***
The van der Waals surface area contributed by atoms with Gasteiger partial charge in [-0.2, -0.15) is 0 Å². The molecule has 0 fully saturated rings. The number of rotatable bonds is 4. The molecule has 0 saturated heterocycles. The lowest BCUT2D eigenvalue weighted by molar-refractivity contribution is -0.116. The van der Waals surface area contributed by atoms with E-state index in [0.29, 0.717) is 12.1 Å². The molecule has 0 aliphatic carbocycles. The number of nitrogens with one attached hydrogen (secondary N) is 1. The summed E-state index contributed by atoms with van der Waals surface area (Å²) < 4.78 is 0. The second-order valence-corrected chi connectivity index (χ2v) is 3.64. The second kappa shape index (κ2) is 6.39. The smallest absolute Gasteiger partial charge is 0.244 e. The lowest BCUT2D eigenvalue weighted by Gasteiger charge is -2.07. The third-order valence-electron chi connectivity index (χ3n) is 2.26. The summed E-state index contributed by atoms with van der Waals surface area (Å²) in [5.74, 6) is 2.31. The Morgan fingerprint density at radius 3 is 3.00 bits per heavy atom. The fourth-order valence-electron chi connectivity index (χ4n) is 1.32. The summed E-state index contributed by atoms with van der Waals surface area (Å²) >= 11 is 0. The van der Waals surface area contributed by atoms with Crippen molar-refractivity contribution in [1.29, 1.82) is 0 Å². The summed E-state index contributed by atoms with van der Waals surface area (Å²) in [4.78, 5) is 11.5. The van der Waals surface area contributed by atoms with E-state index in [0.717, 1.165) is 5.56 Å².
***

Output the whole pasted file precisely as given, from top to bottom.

The van der Waals surface area contributed by atoms with Gasteiger partial charge in [-0.2, -0.15) is 0 Å². The molecule has 0 fully saturated rings. The number of rotatable bonds is 4. The molecule has 0 saturated heterocycles. The lowest BCUT2D eigenvalue weighted by molar-refractivity contribution is -0.116. The van der Waals surface area contributed by atoms with E-state index in [0.29, 0.717) is 12.1 Å². The molecule has 0 aliphatic carbocycles. The number of nitrogens with one attached hydrogen (secondary N) is 1. The summed E-state index contributed by atoms with van der Waals surface area (Å²) < 4.78 is 0. The second-order valence-corrected chi connectivity index (χ2v) is 3.64. The second kappa shape index (κ2) is 6.39. The smallest absolute Gasteiger partial charge is 0.244 e. The lowest BCUT2D eigenvalue weighted by Gasteiger charge is -2.07. The third-order valence-electron chi connectivity index (χ3n) is 2.26. The summed E-state index contributed by atoms with van der Waals surface area (Å²) in [5.74, 6) is 2.31. The Morgan fingerprint density at radius 3 is 3.00 bits per heavy atom. The fourth-order valence-electron chi connectivity index (χ4n) is 1.32. The summed E-state index contributed by atoms with van der Waals surface area (Å²) >= 11 is 0. The van der Waals surface area contributed by atoms with Crippen molar-refractivity contribution in [1.29, 1.82) is 0 Å². The summed E-state index contributed by atoms with van der Waals surface area (Å²) in [4.78, 5) is 11.5. The van der Waals surface area contributed by atoms with E-state index in [0.717, 1.165) is 5.56 Å².